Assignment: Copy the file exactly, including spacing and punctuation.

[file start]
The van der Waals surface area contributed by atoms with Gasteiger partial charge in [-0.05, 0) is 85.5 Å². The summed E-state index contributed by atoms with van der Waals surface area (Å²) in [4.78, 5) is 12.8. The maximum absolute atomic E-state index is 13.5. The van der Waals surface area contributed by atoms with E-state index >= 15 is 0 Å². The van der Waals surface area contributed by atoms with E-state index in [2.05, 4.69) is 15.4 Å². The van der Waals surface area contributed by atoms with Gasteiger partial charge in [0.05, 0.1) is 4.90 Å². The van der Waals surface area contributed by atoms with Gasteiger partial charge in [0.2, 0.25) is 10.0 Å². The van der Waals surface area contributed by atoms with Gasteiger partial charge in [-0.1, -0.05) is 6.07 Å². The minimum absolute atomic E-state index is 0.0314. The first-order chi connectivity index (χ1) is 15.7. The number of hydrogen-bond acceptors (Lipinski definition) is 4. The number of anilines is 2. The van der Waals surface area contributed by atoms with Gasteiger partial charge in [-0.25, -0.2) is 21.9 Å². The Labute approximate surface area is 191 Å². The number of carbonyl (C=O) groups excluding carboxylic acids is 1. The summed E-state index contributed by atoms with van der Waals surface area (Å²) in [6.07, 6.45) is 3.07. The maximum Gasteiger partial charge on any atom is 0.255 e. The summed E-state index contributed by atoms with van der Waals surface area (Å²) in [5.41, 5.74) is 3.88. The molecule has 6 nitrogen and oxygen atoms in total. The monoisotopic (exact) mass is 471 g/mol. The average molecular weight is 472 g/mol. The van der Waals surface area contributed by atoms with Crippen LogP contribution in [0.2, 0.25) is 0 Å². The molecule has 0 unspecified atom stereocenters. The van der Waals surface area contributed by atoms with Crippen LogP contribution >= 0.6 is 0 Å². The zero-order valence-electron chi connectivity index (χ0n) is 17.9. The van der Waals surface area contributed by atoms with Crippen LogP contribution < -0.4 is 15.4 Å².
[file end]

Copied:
The van der Waals surface area contributed by atoms with Gasteiger partial charge in [-0.05, 0) is 85.5 Å². The summed E-state index contributed by atoms with van der Waals surface area (Å²) in [4.78, 5) is 12.8. The maximum absolute atomic E-state index is 13.5. The van der Waals surface area contributed by atoms with E-state index >= 15 is 0 Å². The van der Waals surface area contributed by atoms with E-state index in [2.05, 4.69) is 15.4 Å². The van der Waals surface area contributed by atoms with Gasteiger partial charge in [0.05, 0.1) is 4.90 Å². The van der Waals surface area contributed by atoms with Gasteiger partial charge in [0.2, 0.25) is 10.0 Å². The van der Waals surface area contributed by atoms with Gasteiger partial charge in [-0.1, -0.05) is 6.07 Å². The minimum absolute atomic E-state index is 0.0314. The first-order chi connectivity index (χ1) is 15.7. The number of hydrogen-bond acceptors (Lipinski definition) is 4. The number of anilines is 2. The van der Waals surface area contributed by atoms with Gasteiger partial charge in [-0.25, -0.2) is 21.9 Å². The Labute approximate surface area is 191 Å². The number of carbonyl (C=O) groups excluding carboxylic acids is 1. The summed E-state index contributed by atoms with van der Waals surface area (Å²) in [6.07, 6.45) is 3.07. The maximum Gasteiger partial charge on any atom is 0.255 e. The summed E-state index contributed by atoms with van der Waals surface area (Å²) in [5.41, 5.74) is 3.88. The molecule has 6 nitrogen and oxygen atoms in total. The monoisotopic (exact) mass is 471 g/mol. The average molecular weight is 472 g/mol. The van der Waals surface area contributed by atoms with Crippen LogP contribution in [0.2, 0.25) is 0 Å². The molecule has 0 unspecified atom stereocenters. The van der Waals surface area contributed by atoms with Crippen LogP contribution >= 0.6 is 0 Å². The zero-order valence-electron chi connectivity index (χ0n) is 17.9. The van der Waals surface area contributed by atoms with Crippen LogP contribution < -0.4 is 15.4 Å².